They are cozy. A guy picks a girl up at a bar, and you see what happens. But if you kind of look at who the Ogre is, and what his motives are? Yes, he's looking for unconditional love with a woman, but also, when detectives are investigating him, he kills someone close to them. So, you have to ask yourself, he's possibly close to Jim Gordon, and what, without him, that would entail.
On taking in fan feedback via social media:
You know, it's funny -- when I'm on set, I do it for the crew, I do it for the cast that I'm with, and then you just kind of hand it off to the fans. Some people are going to love what you do, some people are going to pick apart what you do. But, at the end of the day, it's like, I feel really good about the work, and I had a lot of fun. I mean, this cast and crew of "Gotham" is just, they're the best. There's a lot of laughter and a lot of fun had. And I think looking on Twitter, or something like that, and seeing the fans' immediate reaction, of even just the featurette, it's all pretty positive so far. I think people are going to enjoy seeing what we put together.
On getting into the mindset of a serial killer:
Is it wrong if I said I was just being myself? [Laughs] Honestly, this guy, he's relaxed, he's sincere, he is much darker than me as a man, but I was just trying to be myself, because he is a man. He's affected by things that happened to him when he was younger, and he's approaching his life the way that he knows how, and he's operating off of wants that he has, which may not be very good to the majority of people. But to him, it's what his life is. So for me, I think I was just trying to be a human being onscreen and understand what this guy went through to make him who he was.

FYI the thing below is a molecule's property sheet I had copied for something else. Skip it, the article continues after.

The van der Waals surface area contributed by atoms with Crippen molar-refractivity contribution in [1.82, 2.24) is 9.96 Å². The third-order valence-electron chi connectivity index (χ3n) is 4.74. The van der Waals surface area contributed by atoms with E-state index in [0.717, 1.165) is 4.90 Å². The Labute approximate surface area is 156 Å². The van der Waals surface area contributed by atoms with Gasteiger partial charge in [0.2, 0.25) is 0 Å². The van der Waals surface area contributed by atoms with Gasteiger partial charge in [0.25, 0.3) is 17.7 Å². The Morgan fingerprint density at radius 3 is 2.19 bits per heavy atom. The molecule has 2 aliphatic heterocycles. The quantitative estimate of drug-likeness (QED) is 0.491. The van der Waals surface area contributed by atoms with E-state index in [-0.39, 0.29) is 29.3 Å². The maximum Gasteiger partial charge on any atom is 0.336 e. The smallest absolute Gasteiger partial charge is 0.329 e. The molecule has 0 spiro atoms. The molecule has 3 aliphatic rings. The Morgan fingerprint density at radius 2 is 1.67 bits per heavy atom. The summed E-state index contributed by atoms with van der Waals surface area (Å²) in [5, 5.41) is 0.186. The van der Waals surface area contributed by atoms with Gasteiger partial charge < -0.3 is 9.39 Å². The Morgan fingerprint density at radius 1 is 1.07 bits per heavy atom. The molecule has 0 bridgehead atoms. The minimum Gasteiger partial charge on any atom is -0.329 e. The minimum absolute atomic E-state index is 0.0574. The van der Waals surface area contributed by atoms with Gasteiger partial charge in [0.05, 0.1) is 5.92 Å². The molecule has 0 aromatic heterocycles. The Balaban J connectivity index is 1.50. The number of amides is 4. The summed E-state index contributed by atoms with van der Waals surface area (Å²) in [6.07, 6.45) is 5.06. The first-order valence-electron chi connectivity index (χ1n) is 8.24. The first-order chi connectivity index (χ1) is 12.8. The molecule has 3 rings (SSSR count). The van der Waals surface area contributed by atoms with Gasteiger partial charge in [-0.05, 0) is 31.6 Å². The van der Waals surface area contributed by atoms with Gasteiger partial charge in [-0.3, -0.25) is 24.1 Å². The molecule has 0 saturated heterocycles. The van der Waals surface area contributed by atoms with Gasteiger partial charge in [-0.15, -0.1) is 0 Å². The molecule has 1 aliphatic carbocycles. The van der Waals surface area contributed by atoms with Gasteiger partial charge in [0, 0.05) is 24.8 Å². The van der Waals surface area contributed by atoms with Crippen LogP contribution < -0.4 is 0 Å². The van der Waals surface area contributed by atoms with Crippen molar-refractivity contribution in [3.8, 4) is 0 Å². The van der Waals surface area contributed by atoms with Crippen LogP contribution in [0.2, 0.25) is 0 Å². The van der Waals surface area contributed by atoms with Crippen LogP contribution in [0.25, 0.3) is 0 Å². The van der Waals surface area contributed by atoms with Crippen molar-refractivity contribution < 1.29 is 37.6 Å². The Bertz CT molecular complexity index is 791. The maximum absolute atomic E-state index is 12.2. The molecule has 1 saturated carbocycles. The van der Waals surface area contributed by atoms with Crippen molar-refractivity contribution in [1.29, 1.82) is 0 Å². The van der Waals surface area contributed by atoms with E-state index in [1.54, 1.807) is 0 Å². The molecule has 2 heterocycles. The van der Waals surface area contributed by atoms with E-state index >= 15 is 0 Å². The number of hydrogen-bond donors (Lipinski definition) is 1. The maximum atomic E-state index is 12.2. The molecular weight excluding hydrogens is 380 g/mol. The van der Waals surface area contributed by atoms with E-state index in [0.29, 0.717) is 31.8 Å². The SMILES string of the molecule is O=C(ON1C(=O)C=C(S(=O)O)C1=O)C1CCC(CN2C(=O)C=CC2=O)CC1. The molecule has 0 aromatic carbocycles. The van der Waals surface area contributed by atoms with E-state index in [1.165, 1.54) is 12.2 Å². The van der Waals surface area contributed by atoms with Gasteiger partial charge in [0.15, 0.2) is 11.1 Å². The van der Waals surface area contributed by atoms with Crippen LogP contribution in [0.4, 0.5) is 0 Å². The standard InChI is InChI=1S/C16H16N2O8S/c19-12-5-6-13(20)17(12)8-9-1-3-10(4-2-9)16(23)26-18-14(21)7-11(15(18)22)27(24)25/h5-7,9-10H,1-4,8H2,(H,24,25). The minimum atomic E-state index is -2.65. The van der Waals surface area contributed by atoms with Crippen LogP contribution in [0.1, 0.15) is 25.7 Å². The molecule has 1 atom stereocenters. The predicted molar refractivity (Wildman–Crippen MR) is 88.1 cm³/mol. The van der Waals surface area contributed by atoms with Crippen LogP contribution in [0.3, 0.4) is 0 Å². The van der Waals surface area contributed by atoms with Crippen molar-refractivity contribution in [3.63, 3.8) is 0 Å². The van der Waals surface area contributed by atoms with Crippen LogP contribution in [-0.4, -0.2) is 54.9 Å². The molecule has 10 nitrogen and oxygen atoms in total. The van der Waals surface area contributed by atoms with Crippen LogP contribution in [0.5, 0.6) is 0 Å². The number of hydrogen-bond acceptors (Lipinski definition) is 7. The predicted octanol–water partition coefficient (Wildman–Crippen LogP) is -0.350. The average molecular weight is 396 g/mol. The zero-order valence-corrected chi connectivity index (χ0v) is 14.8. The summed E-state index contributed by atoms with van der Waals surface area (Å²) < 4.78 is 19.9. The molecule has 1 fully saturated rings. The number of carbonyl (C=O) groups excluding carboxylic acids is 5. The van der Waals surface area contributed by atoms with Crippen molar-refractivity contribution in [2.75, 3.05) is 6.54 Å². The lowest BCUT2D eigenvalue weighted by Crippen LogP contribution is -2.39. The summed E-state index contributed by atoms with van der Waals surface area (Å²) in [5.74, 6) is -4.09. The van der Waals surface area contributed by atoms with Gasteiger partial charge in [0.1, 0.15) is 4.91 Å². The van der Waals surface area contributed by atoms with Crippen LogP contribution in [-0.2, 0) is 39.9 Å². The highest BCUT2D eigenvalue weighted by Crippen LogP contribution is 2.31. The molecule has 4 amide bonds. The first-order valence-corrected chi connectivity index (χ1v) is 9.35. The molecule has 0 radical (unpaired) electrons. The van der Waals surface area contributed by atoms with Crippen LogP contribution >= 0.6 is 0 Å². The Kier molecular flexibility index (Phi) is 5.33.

I'll tell you what I didn't want to be, was a villain twisting his mustache while there's a dame tied up on a train track. That's what I didn't want to be. I was lucky, because I had this amazing material, these great words and these good scripts. I was able to just follow that, and follow my instincts, and follow my want to just be an honest person. Honest with what he wants, like I said, even though what he wants is horrible and kind of odd, and how he gets it, what measures he goes to. He's a sociopath.
On his toughest scene:
There were a lot of scenes, a lot of tough scenes, but I think the first one is always the hardest one, just because you're on a set, you've got a bunch of new people, I'm always trying to learn everybody's name, and do my job. The first scene that I shot, it was not even as the character. It was the character within the character within the character. So, I think that might have been the hardest one. But it was just because you're the new kid at school. You're the new kid at school, and you just want to go in there and do good work and not get noticed in a bad way, so the first scene is always just the hardest scene. Everything after that, you settle in, you're relaxed, you're amongst friends, and you're among the people that want you to do good work. You want them to do good work. So then you just do good work together.
On finding something likable within the sociopath: